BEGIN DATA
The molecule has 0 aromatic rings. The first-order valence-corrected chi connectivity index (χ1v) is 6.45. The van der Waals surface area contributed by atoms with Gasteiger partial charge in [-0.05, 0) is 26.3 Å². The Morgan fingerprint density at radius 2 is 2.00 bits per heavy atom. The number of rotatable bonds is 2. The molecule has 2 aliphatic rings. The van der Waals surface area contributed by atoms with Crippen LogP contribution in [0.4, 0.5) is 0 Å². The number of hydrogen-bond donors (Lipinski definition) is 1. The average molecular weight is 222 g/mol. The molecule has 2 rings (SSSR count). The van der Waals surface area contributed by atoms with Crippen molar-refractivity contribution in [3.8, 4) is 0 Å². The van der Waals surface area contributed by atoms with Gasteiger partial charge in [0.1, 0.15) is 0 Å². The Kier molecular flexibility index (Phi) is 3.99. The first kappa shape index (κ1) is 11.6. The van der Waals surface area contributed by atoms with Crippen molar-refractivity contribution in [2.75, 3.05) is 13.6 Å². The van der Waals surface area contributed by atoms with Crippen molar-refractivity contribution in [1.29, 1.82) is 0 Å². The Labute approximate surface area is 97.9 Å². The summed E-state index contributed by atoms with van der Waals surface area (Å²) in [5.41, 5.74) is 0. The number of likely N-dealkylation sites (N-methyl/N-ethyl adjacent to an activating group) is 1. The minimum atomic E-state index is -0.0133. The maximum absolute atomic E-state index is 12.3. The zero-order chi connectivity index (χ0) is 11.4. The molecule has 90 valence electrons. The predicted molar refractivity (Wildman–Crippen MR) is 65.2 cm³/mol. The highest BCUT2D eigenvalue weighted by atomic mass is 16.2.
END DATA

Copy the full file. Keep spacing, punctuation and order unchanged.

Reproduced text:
The molecule has 0 aromatic rings. The first-order valence-corrected chi connectivity index (χ1v) is 6.45. The van der Waals surface area contributed by atoms with Gasteiger partial charge in [-0.05, 0) is 26.3 Å². The Morgan fingerprint density at radius 2 is 2.00 bits per heavy atom. The number of rotatable bonds is 2. The molecule has 2 aliphatic rings. The van der Waals surface area contributed by atoms with Crippen LogP contribution in [0.4, 0.5) is 0 Å². The number of hydrogen-bond donors (Lipinski definition) is 1. The average molecular weight is 222 g/mol. The molecule has 2 rings (SSSR count). The van der Waals surface area contributed by atoms with Crippen molar-refractivity contribution in [3.8, 4) is 0 Å². The van der Waals surface area contributed by atoms with Gasteiger partial charge in [0.1, 0.15) is 0 Å². The Kier molecular flexibility index (Phi) is 3.99. The first kappa shape index (κ1) is 11.6. The van der Waals surface area contributed by atoms with Crippen molar-refractivity contribution in [2.75, 3.05) is 13.6 Å². The van der Waals surface area contributed by atoms with Crippen molar-refractivity contribution in [1.29, 1.82) is 0 Å². The Labute approximate surface area is 97.9 Å². The summed E-state index contributed by atoms with van der Waals surface area (Å²) in [5.41, 5.74) is 0. The number of likely N-dealkylation sites (N-methyl/N-ethyl adjacent to an activating group) is 1. The minimum atomic E-state index is -0.0133. The maximum absolute atomic E-state index is 12.3. The zero-order chi connectivity index (χ0) is 11.4. The molecule has 90 valence electrons. The predicted molar refractivity (Wildman–Crippen MR) is 65.2 cm³/mol. The highest BCUT2D eigenvalue weighted by atomic mass is 16.2.